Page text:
In the last few days I've had other grade 3 students, whom I haven't had much time with over the past year thanks to their hectic schedule, connect with me on facebook and tell me how much they will miss me. The same students asking me for advice as they go off to University, all while making promises to come see me in the United States one day. Students have been continuously adding me on facebook and although I thought it was just one of those 'oh cool I can be friends with my teacher' sort of things, I've been pleasantly surprised by some of the messages I've received from them.
This week in between my hectic packing, cleaning, and organizing of my life (how I though packing up my life in Korea to move home all while planning to embark on a 4 month trip through SE Asia would be easy, is beyond me) I've been busy trying to squeeze in last-minute meetings with students. I don't know any other teacher who chose to spend their last few days in Korea shopping, watching volleyball games, going out to dinner and having pasta parties (at their house) with their students, but I'm having a blast doing so.
Students faces would always light up as they approached me in the hallway, which was usually accompanied by a cheerful "Hello", "Hi", or "Teacher beautiful". Other teachers usually commented that I was 'popular' but really I always thought it was just because I was the foreigner, after all, we do get stared at pretty much everywhere we go. I soon realized though the sincerity behind those smiling eyes, which always helped to brighten my day. It really was my students that caused me to stay in Korea, Buksam specifically, for a second year. They're the reason for me staying, the reason for me crying, and the reason for me knowing that I will be back in Korea. They've made a lasting impression on me and in my heart and I can now say I think I've done the same.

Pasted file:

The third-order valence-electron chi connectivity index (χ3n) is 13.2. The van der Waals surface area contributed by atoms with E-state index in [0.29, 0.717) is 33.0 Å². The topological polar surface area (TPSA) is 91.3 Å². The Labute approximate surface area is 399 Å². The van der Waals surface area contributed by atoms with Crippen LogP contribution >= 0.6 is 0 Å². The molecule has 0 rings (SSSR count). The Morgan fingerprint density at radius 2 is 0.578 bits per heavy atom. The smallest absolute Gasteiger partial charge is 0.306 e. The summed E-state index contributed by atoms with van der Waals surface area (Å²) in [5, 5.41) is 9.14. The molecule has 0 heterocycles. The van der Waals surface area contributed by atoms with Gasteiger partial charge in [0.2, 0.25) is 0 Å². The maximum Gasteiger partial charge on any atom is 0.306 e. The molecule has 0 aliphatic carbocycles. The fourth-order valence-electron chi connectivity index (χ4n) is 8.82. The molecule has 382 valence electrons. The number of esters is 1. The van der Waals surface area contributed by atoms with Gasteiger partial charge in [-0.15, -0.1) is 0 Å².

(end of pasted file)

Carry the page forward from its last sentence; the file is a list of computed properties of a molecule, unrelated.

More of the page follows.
**Update February 2017**This is where it gets good**
Sitting here, 3 year after I initially wrote this post, transferring old posts to new domains, I can't help but smile. This profession I thought was (maybe) coming to an end has continued and blossomed. I went back to Korea for a second round of teaching and while I was in a completely different city with new students, I managed to stay in touch with and visit the old. Once I set foot back in the country, it was old students I was eager to contact, actually I had been in touch with some of them while away, and they were already anticipating my return. I met for lunches and dinners, ran into others randomly on the street, and was even invited into the home of another. Although it had been 2 years since we had met, it felt like little had changed. Even more impressive to me though were some of the words and stories they shared with me.
I have one student who took a break from her studies to backpack Europe for a few months, crediting me as her inspiration; the next step is for us to travel together. Another is pursuing her acting dreams in Seoul and I was lucky enough to go watch her in a small production. The boys were busy completing their required military service, but were willing to spend a portion of their summer vacation with me. I received compliments and they all enquired about my relationship status, which at the time was rocky, and upon hearing so offered to 'find him and yell at him'. I even have a student who really did come to the US and is (amazingly enough) studying at the University in Milwaukee, and has thus been to my home on multiple occasions.
These students will forever be a part of my life, they showed me my purpose in this world, proving to me what teachers are here for. Although I may never have gotten across certain grammar patterns, or how to express themselves past the textbook "I'm fine thank you and you?" I think I've done more. I've opened minds to the world outside the confines of Korea, made friendships, broke down barriers and encouraged growth. This is why I love teaching, and can't wait to get back to it.
I sometimes still wonder how I wound up in this role of teacher. I took the plunge to teach abroad in 2012, and four years later am confident that was one of the smartest decisions I've ever made.